PALESTINE, Texas -- There is an ancient proverb that says "it takes a village to raise a child."
For Vikings running back Adrian Peterson, that village was Palestine, Texas.
Nowhere is Palestine's love for the reigning NFL MVP more prevalent than on Adrian Peterson Day, the one day each year where Peterson take the opportunity to say thank you to the village of people who raised him.
"This is my biggest fan base, my true fans. Supporting them and showing them that, hey, I got your back as well. I feel like it's the least I can do," Peterson said.
In a sport that can be full of egos sometimes even larger than the men that play it, by all accounts, Adrian Peterson is devoid of any of it.
"Most people with his status have that prima-donna look about themselves that they don't do," said Peterson's father, Nelson Peterson.
Not that his road to stardom has been without bumps. Peterson dealt with tragedy growing up in Palestine when his brother Brian died at the age of 7 after being struck by a car.
"That was a tough time for a 7 year old at the time. My mom really struggled and I remember at a young age that it was tough," Peterson said.
"Adrian tried to be strong for me, as a little kid. It seemed like I cried for a solid year, but he was always there saying, 'mom it's going to be alright'," said Peterson's mother Benita Jackson.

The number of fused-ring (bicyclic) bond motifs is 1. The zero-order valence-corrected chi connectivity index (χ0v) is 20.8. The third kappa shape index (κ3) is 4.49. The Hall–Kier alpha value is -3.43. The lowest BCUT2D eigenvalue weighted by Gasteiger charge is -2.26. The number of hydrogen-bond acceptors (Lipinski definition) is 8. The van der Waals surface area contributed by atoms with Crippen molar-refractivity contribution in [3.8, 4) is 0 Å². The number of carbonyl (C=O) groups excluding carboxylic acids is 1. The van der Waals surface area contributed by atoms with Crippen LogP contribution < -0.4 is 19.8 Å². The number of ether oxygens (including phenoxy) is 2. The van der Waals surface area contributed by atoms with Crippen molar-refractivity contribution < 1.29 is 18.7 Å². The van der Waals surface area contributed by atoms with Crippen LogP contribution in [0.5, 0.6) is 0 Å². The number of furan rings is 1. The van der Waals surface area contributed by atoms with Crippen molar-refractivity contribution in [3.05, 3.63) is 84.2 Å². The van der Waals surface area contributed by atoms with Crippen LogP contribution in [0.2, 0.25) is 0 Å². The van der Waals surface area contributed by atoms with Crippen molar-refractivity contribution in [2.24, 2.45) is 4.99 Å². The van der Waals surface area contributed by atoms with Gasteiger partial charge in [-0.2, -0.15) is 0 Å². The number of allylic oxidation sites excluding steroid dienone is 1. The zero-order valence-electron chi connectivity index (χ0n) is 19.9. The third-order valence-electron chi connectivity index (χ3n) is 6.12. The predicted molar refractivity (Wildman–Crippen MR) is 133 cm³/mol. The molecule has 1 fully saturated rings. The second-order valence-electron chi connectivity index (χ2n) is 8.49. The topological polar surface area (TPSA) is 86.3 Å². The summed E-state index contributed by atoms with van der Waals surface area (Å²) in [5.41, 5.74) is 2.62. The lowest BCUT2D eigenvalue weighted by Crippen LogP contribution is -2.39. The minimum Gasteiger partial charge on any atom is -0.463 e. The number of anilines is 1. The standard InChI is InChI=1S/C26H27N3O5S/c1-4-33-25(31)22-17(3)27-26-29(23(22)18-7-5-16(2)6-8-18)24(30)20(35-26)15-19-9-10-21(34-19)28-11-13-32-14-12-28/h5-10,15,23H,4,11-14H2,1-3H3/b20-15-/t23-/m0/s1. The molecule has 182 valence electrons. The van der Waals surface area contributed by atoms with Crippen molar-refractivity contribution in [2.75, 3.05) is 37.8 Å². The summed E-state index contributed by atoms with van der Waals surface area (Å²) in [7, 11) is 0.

Peterson's toughness was forged by other adverse events as he grew up. His father Nelson served a prison term for money laundering. The two stayed close, talking often of the phone.
Coaches at Peterson's high school knew early on that Peterson was special. Jeff Harrell coached Adrian from his sophomore year through the time he graduated.
"I knew in high school that he was the best football player I'd ever been around," said Harrell. "Always a team player, always wanting to do the right thing, always wanting to do what everyone else did. He never once tried to get out of something the other players did."
By the time Peterson was a senior Harrell had to dedicate a member of his staff just to deal with Adrian's media requests and endless autograph seekers.
"He's been blessed. The lord has blessed him. His life has taken a turn for greatness, but he's not forgotten where he's from or forgotten who got him here," said Jackson.
Peterson knows football won't last forever. He hopes people will eventually remember him as a person, not just a ball player.
"What I was able to do for the community, what I was able to do for the world, that's the scope I want to touch in the bigger scheme of things. Life is way more important than football," said Peterson.
Peterson's family still lives in Palestine. He travels back to his hometown every year for "Adrian Peterson Day".
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